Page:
Several weeks ago I found out that my very first childhood friend had suddenly died. Though we hadn’t seen each other since we were thirteen, we’d recently connected on Facebook and the loss struck me deep and hard. She was one of the last friends who knew me as a child, before my brother died.
I met Ellen in nursery school. She had a playhouse fort in her backyard and she liked to play TV tag. We were inseparable.
We both had older brothers. We both had basements. We both had black cleaning ladies who sometimes stayed overnight in their own rooms.
Her mom, Jackie, had a wide, full, white-teeth smile and thick black hair with what seemed like natural curls, but I’d seen her with pink foam rollers in her hair on the morning after a sleepover.
Jackie let me call her by her first name. She never got mad at us. She always answered the phone “yell-o?” She’d hold the receiver in the crook of her neck while she stirred the pot of Spaghettios on the stove. The long curl of the phone cord stretched across the flower-wallpapered kitchen so we’d have to limbo underneath it to get to the table.
Ellen shared her bedroom with her younger sister Nancy, so we mostly played downstairs in the playroom. We gave our Barbies haircuts in the bathroom sink and played dress-up with her father’s suit jackets and Fedora.
The summer that my brother Lenny died, Ellen and her brother Marc and I went to the Young Traveler’s Day Camp together. We did arts and crafts and learned how to swim. I have a photo of us on Silly Hat Day, waiting for the bus in front of their house on Nassau Avenue.
Ellen was smart. Funny. A tomboy to play with. We both had pixie haircuts. We both wore PF Flyers. Her middle name was even Ruth.
She taught me how to ride a two-wheeler. She joined me and my mom on my sixth birthday to see Betsy Palmer in Peter Pan. We sat up in the balcony and we could see the strings that made everyone fly.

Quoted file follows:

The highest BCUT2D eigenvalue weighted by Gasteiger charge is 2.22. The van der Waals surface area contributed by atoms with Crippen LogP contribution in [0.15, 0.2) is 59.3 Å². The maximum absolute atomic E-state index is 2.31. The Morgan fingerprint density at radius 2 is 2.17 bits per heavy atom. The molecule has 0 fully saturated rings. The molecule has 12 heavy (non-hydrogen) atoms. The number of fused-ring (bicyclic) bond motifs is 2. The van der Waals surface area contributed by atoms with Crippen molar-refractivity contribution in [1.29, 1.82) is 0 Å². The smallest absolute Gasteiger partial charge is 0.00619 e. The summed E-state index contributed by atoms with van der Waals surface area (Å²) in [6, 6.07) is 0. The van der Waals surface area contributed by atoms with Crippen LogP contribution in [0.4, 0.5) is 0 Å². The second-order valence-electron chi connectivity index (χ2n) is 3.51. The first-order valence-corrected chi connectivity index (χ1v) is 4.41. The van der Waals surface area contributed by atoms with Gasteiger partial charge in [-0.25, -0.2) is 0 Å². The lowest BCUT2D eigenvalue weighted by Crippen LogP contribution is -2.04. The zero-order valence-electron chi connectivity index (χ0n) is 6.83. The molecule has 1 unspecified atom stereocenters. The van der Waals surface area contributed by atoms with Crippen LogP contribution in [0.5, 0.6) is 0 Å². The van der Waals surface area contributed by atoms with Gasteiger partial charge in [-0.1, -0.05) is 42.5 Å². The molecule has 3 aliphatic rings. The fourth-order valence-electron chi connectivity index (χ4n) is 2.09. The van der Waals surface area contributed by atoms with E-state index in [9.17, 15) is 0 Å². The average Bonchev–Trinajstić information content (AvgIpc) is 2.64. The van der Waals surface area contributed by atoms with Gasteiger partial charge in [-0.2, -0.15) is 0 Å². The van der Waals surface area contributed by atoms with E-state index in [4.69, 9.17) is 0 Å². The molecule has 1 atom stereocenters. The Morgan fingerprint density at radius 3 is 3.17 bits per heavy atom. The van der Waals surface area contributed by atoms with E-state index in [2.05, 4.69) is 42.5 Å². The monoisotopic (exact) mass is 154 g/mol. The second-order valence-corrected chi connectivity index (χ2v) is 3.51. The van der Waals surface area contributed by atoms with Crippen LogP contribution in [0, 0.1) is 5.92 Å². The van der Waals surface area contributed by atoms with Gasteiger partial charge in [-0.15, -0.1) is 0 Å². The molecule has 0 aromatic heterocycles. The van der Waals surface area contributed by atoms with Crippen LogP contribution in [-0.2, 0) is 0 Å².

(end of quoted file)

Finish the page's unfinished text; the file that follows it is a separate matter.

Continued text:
Ellen and I went to the same schools, but we were never in the same class. Still, we rode our bikes together and I invited her to all my birthday parties. But by fifth grade she had a different circle of friends. And then I moved to Arizona when I was fourteen and we lost touch completely.
But our moms wrote back and forth, so I knew that Ellen was living in Topanga Canyon and that she had changed how she spelled her name. And later, that she had gotten married, and her new last name was Belinski. My mother gave me her address in Riverside and I wrote her a letter. I was thrilled when she wrote back, a lovely note, how glad she was to hear from me and a bit about her life with Steve and her young daughter.
When the internet came around, she was the first person I searched for. She was now in Santa Barbara and a master gardener. I wrote again, shared about my 10-year relationship with my partner, Marika. And I didn’t hear back.
I couldn’t believe it, but I assumed my being gay was an issue for her. And then, about a year later she wrote me a letter, explaining that no, she was very happy for me, and that she’d been busy with things – that she’d had another baby!
Fast forward to Facebook, and we finally reconnected a few years ago. I loved seeing pictures of her family, her world travels and her paintings. It was fun to post old photos of her for her birthday. And I was glad to be there when she lost her mom to Alzheimer’s, and then her brother to cancer.
During one of our Words with Friends games, I asked Ellyn what she remembered about my own brother’s death. She didn’t remember much, just that he was there, and then he wasn’t. And that everything seemed pretty normal. She felt bad for not being able to tell me more, but I’m sure that her friendship then really did help make me feel pretty normal.
Last year I was going to be near Los Gatos where Ellyn was having an art show. We were both so excited that we were going to see each other after more than 40 years. But my plans changed and we didn’t meet. And we never did make another date.
To be honest, I had some reservations about meeting, I worried that our lives were too different, that we wouldn’t have anything in common. But, after reading everything her friends shared about the Ellyn they knew and loved, I realized that she was the same Ellen who was my best friend when we were five years old. And suddenly my loss was even deeper, because I missed out on having her as a friend in my adult life.
When Ellyn died, I thought I had lost that one-of-a-kind connection to my own childhood. But then I remembered how Ellyn and I had stayed in touch through all those many years of silence and absence. Because as long as I could see her in my mind’s eye and feel the energy of her being, she was with me.
And so, today, when I think I have lost her, I imagine her smiling face, with that wide, full, white-teeth smile, just like her mom. And she is laughing and happy and radiant. Simply radiant.